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Bcs classification system

  2. 2. Contents • Introduction • Overview of the Classification system • Applications • Conclusion • References
  3. 3. Introduction Biopharmaceutics Classification System (BCS) ♥Scientific framework for classifying drug substances based on their aqueous solubility and intestinal permeability  What is the need for a classification based on biopharmaceutics of the drug? • Ans. Its importance in determining bioavailability
  4. 4. ♠ Route of choice for the formulators  Continues to dominate the area of drug delivery technologies.  LIMITATIONS  Absorption and Bioavailability in the milieu of gastrointestinal tract.  Limitations more prominent  with the advent of protein and peptide drugs  compounds emerging as a result of combinatorial chemistry and the technique of high throughput screening ORAL ROUTE
  5. 5. drug solubility drug product quality attributes API structure salt form and excipients Bioavailability of drug is determined by extent of drug solubility and permeability
  6. 6.  Guidance provided by the U.S. Food and Drug Administration for predicting the intestinal drug absorption The fundamental basis established by Dr. Gordon Amidon  Distinguished Science Award (Aug ’06 ,FIP)  First introduced into regulatory decision-making process in the guidance document on Immediate Release Solid Oral Dosage Forms: Scale Up And Post Approval Changes Biopharmaceutics Classification System
  7. 7.  Drug development tool that allows estimation of the contributions of 3 major factors, that affect oral drug absorption from immediate release solid oral dosage forms Dissolution Solubility Intestinal permeability.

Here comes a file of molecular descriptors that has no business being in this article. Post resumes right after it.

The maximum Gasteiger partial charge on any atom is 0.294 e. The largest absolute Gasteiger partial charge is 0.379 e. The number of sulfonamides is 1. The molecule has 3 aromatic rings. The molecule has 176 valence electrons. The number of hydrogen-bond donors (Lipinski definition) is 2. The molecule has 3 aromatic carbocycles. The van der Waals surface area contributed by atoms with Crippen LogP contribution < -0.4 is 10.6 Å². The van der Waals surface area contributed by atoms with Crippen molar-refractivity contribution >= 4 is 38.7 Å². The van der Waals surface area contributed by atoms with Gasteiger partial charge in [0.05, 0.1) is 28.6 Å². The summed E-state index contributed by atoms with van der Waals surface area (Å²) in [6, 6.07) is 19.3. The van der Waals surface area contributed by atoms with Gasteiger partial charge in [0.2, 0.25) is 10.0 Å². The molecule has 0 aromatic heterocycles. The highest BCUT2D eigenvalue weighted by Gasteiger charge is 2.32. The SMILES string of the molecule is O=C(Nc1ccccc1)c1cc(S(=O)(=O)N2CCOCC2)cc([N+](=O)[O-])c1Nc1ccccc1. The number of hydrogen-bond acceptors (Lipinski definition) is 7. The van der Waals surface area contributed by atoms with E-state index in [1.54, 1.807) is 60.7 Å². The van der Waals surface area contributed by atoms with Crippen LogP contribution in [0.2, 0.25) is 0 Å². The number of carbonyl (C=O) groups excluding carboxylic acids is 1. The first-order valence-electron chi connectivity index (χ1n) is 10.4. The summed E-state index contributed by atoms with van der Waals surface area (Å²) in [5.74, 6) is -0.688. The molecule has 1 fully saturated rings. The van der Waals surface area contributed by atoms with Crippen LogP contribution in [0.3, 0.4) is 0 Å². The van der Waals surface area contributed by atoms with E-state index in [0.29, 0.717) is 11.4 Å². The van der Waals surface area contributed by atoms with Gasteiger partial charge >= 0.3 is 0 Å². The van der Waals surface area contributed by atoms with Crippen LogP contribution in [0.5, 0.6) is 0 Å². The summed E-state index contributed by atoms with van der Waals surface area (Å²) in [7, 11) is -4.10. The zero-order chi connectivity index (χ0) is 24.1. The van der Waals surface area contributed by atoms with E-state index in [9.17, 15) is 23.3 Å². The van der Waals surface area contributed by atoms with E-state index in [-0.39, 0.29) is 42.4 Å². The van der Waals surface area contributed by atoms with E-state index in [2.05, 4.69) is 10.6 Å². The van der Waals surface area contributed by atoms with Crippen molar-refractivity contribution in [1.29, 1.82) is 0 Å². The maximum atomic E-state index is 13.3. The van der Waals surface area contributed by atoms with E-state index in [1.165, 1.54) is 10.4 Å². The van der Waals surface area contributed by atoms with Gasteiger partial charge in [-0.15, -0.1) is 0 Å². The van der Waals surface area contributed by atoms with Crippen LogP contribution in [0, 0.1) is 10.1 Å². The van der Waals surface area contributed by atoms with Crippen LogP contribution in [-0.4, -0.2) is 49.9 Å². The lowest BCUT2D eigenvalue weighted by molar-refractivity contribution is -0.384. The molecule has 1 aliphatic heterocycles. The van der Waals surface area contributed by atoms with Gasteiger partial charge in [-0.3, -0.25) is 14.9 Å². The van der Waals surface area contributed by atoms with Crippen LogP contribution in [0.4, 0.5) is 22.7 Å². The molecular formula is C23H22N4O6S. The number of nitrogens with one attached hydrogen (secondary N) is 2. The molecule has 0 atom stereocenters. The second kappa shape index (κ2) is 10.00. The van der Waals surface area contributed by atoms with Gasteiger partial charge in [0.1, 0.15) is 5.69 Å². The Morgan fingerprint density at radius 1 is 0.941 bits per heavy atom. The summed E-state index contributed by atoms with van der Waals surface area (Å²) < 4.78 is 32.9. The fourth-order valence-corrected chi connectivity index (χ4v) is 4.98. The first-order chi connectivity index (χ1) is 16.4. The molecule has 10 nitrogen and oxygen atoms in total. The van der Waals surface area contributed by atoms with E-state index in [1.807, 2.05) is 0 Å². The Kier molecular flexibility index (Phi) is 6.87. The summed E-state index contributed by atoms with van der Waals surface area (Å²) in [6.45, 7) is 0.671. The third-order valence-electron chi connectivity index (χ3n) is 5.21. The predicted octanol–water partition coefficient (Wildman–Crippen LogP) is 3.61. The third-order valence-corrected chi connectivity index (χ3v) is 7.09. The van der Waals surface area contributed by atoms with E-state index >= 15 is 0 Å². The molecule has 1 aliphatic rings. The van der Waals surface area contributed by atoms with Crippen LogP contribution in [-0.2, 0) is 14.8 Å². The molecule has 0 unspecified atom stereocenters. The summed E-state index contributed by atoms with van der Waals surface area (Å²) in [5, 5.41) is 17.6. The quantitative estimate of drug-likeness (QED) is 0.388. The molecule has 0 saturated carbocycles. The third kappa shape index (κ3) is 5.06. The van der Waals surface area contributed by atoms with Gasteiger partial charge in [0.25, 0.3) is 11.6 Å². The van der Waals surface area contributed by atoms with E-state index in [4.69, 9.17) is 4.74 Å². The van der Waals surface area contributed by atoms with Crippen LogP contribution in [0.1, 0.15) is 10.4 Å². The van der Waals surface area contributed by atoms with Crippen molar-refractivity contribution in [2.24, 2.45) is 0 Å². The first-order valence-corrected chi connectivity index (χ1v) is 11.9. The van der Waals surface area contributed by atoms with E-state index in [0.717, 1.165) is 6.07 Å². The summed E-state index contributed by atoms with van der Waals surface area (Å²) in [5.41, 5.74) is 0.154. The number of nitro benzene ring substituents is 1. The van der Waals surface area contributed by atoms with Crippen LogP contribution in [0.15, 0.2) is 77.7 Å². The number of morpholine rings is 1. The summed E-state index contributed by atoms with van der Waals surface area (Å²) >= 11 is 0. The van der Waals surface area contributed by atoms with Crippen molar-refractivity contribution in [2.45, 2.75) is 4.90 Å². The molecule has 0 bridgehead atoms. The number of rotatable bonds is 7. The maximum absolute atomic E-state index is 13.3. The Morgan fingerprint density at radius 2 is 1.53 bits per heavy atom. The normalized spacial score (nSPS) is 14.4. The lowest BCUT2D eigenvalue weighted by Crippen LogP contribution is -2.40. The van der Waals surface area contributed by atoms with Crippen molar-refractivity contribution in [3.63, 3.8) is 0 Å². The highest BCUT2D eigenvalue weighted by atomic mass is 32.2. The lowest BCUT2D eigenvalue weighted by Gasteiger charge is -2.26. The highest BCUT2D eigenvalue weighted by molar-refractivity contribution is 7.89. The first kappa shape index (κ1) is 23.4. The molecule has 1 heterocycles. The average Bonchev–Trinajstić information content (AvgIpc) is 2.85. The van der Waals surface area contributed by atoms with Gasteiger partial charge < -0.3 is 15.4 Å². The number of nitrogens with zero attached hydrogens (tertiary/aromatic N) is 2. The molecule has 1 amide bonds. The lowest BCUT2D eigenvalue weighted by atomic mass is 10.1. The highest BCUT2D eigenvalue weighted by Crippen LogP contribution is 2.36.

8. 8. The Biopharmaceutics Classification System (BCS) (as defined by the FDA after Amidon)
  9. 9. SIMILAR IN VIVO DISSOLUTION SIMILAR IN VIVO ABSORPTION SIMILAR SYSTEMIC AVAILABILITY Dissolution of drug in vivo Drug Concentration in the Membrane Domain Intestinal Absorption determines proportional Basis of BCS
  10. 10. (37±100 C in aqueous medium with pH range of 1-7.5.) A sufficient number of pH conditions  ionization characteristics of the test drug substance A minimum of three replicate determinations of solubility in each pH condition  Standard buffer solutions described in pharmacopoeias Methods other than shake flask method (with Justification). e g. acid or base titration methods SOLUBILITY DETERMINATION
  11. 11. ♣ Not just based on lipophilicity (encompass in vivo effects of efflux and uptake transporters) A. Human studies  Mass balance studies  Absolute bioavailability studies  Intestinal perfusion methods B.In vivo or in situ intestinal perfusion in a suitable animal model C.In vitro permeability methods using excised intestinal tissues D. In vitro permeation studies across a monolayer of cultured epithelial cells.e.g. Caco-2 cells or TC-7 cells Determination of permeability
  12. 12. DISSOLUTION DETERMINATION  USP apparatus I (basket) at 100 rpm or USP apparatus II (paddle) at 50 rpm.  Dissolution media (900 ml): 0.1 N HCl or simulated gastric fluid, pH 4.5 buffer, and pH 6.8 buffer or simulated intestinal fluid.  Compare dissolution profiles of test and reference products using a similarity factor (f2). 0
  13. 13. CLASS BOUNDARIES HIGHLY SOLUBLE the highest dose strength is soluble in < 250 ml water over a pH range of 1 to 7.5. The volume estimate-a glassful (8 ounce) HIGHLY PERMEABLE when the extent of absorption in humans is determined to be > 90% of an administered dose RAPIDLY DISSOLVING when > 85% of the labeled amount of drug substance dissolves within 30 minutes using USP apparatus I or II in a volume of < 900 ml buffer solutions.
  14. 14. BCS Class Boundaries: Objectives Dissolution (Product) Solubility (Drug) Permeabilit y (Drug) Rapid dissolution - ensure that in vivo dissolution is not likely to be the “rate determining” step High solubility- ensure that solubility is not likely to limit dissolution and, therefore, absorption High permeability - ensure that drug is completely absorbed during the limited transit time through the small intestine